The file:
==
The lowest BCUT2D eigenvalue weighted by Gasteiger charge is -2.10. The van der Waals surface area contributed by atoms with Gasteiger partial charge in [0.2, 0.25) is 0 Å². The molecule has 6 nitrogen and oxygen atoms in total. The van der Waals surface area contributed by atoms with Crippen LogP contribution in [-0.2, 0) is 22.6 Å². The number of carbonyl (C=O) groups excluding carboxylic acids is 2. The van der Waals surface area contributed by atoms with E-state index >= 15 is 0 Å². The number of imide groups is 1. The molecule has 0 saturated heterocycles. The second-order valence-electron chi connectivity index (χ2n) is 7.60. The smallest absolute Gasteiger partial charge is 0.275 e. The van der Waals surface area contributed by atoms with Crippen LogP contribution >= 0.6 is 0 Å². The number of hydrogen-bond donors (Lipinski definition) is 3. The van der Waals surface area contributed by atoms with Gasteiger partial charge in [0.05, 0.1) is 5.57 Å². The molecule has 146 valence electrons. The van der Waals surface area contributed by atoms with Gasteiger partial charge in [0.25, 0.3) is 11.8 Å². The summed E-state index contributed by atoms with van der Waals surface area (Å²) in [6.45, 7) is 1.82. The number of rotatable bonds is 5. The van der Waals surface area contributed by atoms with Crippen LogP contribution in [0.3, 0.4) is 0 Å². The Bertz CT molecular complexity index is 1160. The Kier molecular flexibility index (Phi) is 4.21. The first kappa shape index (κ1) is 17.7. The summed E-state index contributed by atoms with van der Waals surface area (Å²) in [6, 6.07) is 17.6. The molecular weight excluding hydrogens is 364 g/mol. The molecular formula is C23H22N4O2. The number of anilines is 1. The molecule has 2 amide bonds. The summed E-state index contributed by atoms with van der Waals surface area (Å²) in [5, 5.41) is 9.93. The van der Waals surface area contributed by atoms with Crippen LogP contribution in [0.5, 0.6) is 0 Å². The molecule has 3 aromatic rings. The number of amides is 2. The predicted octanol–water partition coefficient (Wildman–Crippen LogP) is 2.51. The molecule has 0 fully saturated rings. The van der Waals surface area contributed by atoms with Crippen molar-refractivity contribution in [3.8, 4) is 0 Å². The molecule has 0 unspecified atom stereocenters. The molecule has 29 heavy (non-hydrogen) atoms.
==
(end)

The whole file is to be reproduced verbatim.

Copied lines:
The lowest BCUT2D eigenvalue weighted by Gasteiger charge is -2.10. The van der Waals surface area contributed by atoms with Gasteiger partial charge in [0.2, 0.25) is 0 Å². The molecule has 6 nitrogen and oxygen atoms in total. The van der Waals surface area contributed by atoms with Crippen LogP contribution in [-0.2, 0) is 22.6 Å². The number of carbonyl (C=O) groups excluding carboxylic acids is 2. The van der Waals surface area contributed by atoms with E-state index >= 15 is 0 Å². The number of imide groups is 1. The molecule has 0 saturated heterocycles. The second-order valence-electron chi connectivity index (χ2n) is 7.60. The smallest absolute Gasteiger partial charge is 0.275 e. The van der Waals surface area contributed by atoms with Crippen LogP contribution >= 0.6 is 0 Å². The number of hydrogen-bond donors (Lipinski definition) is 3. The van der Waals surface area contributed by atoms with Gasteiger partial charge in [0.05, 0.1) is 5.57 Å². The molecule has 146 valence electrons. The van der Waals surface area contributed by atoms with Gasteiger partial charge in [0.25, 0.3) is 11.8 Å². The summed E-state index contributed by atoms with van der Waals surface area (Å²) in [6.45, 7) is 1.82. The number of rotatable bonds is 5. The van der Waals surface area contributed by atoms with Crippen LogP contribution in [0.3, 0.4) is 0 Å². The Bertz CT molecular complexity index is 1160. The Kier molecular flexibility index (Phi) is 4.21. The first kappa shape index (κ1) is 17.7. The summed E-state index contributed by atoms with van der Waals surface area (Å²) in [6, 6.07) is 17.6. The molecular weight excluding hydrogens is 364 g/mol. The molecular formula is C23H22N4O2. The number of anilines is 1. The molecule has 2 amide bonds. The summed E-state index contributed by atoms with van der Waals surface area (Å²) in [5, 5.41) is 9.93. The van der Waals surface area contributed by atoms with Crippen LogP contribution in [0.5, 0.6) is 0 Å². The molecule has 3 aromatic rings. The number of amides is 2. The predicted octanol–water partition coefficient (Wildman–Crippen LogP) is 2.51. The molecule has 0 fully saturated rings. The van der Waals surface area contributed by atoms with Crippen molar-refractivity contribution in [3.8, 4) is 0 Å². The molecule has 0 unspecified atom stereocenters. The molecule has 29 heavy (non-hydrogen) atoms.